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will he made sensible of his displeasure, as he hath declared by his prophet. The beasts are consumed with the birds, Jer. xii. we need not travel far to give you an example ot this. The following narration is as full of truth as wonder, and may serve to make our hearts to melt, if they were not made of marble.

On the twentieth of July, being the sabbath day, about four of the clock in the afternoon, there was a great and sudden tempt st in the city of Norwich, and the country thereabouts; the flashes ol lightning were most dreadful and violent, and the loud. claps from the clouds did so amaze and affright the people, that they thought the spherescame thundering down in flames about their ears. About an hour afterwards, there appeared to the view of many a black cloud of smoke, like unto the smoke of a furnace, and ever and anon it did cast forth flames of fire; it was attended with a white cloud, which, sailing along the air, did seem to labour for all the'advantages of the wind, to overtake the other; but, the black cloud being first come, and covering the face of the city, there arose a sudden whirlwind, which in the streets of the city did raise such a dust, that it was almost impossible for one man to discern another, but only at a little distance; and, to increase this wonderful darkness, the clouds grew thicker and thicker, especially at the south, and the south-west, when behold the lightning from them did leap forth again, and the thunder chid, and there followed such a rattling storm ofstupendions hail, that, being afterwards measured, the hail stones were found to be five inches about, and some more; all the glass-windows that were on the weather side of the city were beaten down.

Some letters from Norwich do affirm, that three-thousand pounds will not repair the windows. This which I now speak may in other countries seem incredible, and so it might in our own also, were it not to be attested by above ten-thousand witnesses. And surely it is well worth the observation of the best philosophers to take notice, that those hail-stones (as they exceeded all others in their bigness, so they were unlike them in their form) for many of them were meer pieces of flat ice, and had not the least similitude of roundness in them. But why should we, in so great a wonder, expect to be satisfied with reason from philosophy? He only knows what they were, who in the book of Job doth propound the query as the subject of our admiration, and is pleased himself to acknowledge them to be of his own armoury, ' which is the armoury of God.' It is to be admired besides, that, in many of these hail-stones, there was to be seen the figure of an eye, resembling the eye of a man, and that so perfectly, as if it had been there engraved by the hand of some skilful artificer.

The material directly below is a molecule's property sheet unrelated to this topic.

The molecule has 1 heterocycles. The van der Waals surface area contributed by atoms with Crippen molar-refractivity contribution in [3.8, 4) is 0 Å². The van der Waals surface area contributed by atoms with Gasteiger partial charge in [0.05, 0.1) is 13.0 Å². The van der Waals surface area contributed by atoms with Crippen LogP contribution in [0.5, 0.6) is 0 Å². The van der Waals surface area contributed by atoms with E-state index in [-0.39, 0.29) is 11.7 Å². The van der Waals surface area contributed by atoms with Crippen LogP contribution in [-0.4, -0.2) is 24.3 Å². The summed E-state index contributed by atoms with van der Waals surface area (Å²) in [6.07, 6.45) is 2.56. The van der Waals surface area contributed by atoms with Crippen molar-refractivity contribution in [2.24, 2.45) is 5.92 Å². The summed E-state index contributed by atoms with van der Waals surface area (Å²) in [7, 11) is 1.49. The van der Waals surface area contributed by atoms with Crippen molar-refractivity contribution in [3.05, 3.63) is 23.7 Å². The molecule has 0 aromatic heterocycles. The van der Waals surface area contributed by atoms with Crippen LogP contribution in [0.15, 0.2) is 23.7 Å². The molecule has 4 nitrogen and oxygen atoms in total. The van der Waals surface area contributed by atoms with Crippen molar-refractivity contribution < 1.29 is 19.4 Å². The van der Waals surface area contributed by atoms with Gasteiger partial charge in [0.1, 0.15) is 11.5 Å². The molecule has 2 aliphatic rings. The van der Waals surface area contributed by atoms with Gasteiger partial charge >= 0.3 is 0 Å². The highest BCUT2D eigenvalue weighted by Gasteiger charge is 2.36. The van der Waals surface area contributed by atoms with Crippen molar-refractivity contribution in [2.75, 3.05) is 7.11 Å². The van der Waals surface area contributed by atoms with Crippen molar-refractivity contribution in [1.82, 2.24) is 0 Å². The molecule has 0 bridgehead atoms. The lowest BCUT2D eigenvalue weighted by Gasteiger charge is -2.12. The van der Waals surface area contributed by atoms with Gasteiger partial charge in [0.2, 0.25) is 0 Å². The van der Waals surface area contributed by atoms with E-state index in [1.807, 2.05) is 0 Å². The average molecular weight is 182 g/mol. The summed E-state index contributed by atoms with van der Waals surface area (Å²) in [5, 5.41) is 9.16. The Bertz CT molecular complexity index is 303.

If your eyes, possessed with these unusual spectacles, have yet the leisure to look into the country, in hope there to behold some more comfortable objects, you will find in some places whole fields of corn destroyed by the lightning; you will behold the tempest wrestling with the trees, and, having torn them up by the roots, to lay them on their backs with their heels higher than their heads; the burrows could not protect the listening conies, nor the trees the birds, but on the next morning the travellers found them dead in great numbers on the

ground, and in some places a horse, or a cow, lying by them. The lightning whirled through the whole country, and, passing through some houses where the windows were made one against the other, it was seen afterwards to run all along, and to lick the ground; many houses were fired by it, and, had it not pleased God to send an extraordinary shower of rain, some towns, that had taken fire, had been undoubtedly destroyed. It struck some men and women dead for the present, whom it pleased God to recover again to life, to magnify his mercies, and to declare his wonders.

This relation is most true, and seriously we ought to lay it to our hearts, for undoubtedly God there did speak unto us all. You have read in the Gospel, how our Saviour did check the. vain presumption of those men, who thought themselves more righteous than those on whom the tower of Siloam fell. Though this thunder and lightning were in the county of Norfolk, yet we ought to fear that the first exhalations did arise from this city*, where so much pride, oppression, hypocrisy, and prophaneness do reign; let us therefore endeavour to humble ourselves before the Almighty, lest he strike us with his forked thunder, and there be none to deliver us; lest our houses and our bodies be humbled by firet, by the hand of God; for, although he delights in mercy, and his mercies are spread over all his works, yet to those who presume to overwit God, and do desperately run on in their impieties,' our God is a consuming fire.'